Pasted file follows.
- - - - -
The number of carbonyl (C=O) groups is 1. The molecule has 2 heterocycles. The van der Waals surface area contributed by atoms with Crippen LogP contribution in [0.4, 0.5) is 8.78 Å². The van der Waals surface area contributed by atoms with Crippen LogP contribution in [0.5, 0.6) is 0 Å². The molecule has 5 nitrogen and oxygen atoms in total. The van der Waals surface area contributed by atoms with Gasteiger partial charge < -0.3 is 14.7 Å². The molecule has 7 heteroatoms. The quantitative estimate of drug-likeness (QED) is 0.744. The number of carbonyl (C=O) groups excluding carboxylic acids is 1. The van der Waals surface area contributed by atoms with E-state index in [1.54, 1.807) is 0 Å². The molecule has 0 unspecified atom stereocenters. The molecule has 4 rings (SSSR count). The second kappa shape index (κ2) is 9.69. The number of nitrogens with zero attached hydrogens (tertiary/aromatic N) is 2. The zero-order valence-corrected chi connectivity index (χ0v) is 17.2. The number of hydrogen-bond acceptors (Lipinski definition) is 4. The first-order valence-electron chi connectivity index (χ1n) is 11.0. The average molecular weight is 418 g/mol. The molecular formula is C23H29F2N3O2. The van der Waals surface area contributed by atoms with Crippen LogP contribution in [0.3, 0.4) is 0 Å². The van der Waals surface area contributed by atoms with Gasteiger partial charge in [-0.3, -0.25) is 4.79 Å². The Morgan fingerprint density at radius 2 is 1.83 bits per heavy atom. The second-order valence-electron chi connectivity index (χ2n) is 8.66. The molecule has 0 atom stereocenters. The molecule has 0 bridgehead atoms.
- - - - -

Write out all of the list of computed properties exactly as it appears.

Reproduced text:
The number of carbonyl (C=O) groups is 1. The molecule has 2 heterocycles. The van der Waals surface area contributed by atoms with Crippen LogP contribution in [0.4, 0.5) is 8.78 Å². The van der Waals surface area contributed by atoms with Crippen LogP contribution in [0.5, 0.6) is 0 Å². The molecule has 5 nitrogen and oxygen atoms in total. The van der Waals surface area contributed by atoms with Gasteiger partial charge < -0.3 is 14.7 Å². The molecule has 7 heteroatoms. The quantitative estimate of drug-likeness (QED) is 0.744. The number of carbonyl (C=O) groups excluding carboxylic acids is 1. The van der Waals surface area contributed by atoms with E-state index in [1.54, 1.807) is 0 Å². The molecule has 0 unspecified atom stereocenters. The molecule has 4 rings (SSSR count). The second kappa shape index (κ2) is 9.69. The number of nitrogens with zero attached hydrogens (tertiary/aromatic N) is 2. The zero-order valence-corrected chi connectivity index (χ0v) is 17.2. The number of hydrogen-bond acceptors (Lipinski definition) is 4. The first-order valence-electron chi connectivity index (χ1n) is 11.0. The average molecular weight is 418 g/mol. The molecular formula is C23H29F2N3O2. The van der Waals surface area contributed by atoms with Crippen LogP contribution in [0.3, 0.4) is 0 Å². The van der Waals surface area contributed by atoms with Gasteiger partial charge in [-0.3, -0.25) is 4.79 Å². The Morgan fingerprint density at radius 2 is 1.83 bits per heavy atom. The second-order valence-electron chi connectivity index (χ2n) is 8.66. The molecule has 0 atom stereocenters. The molecule has 0 bridgehead atoms.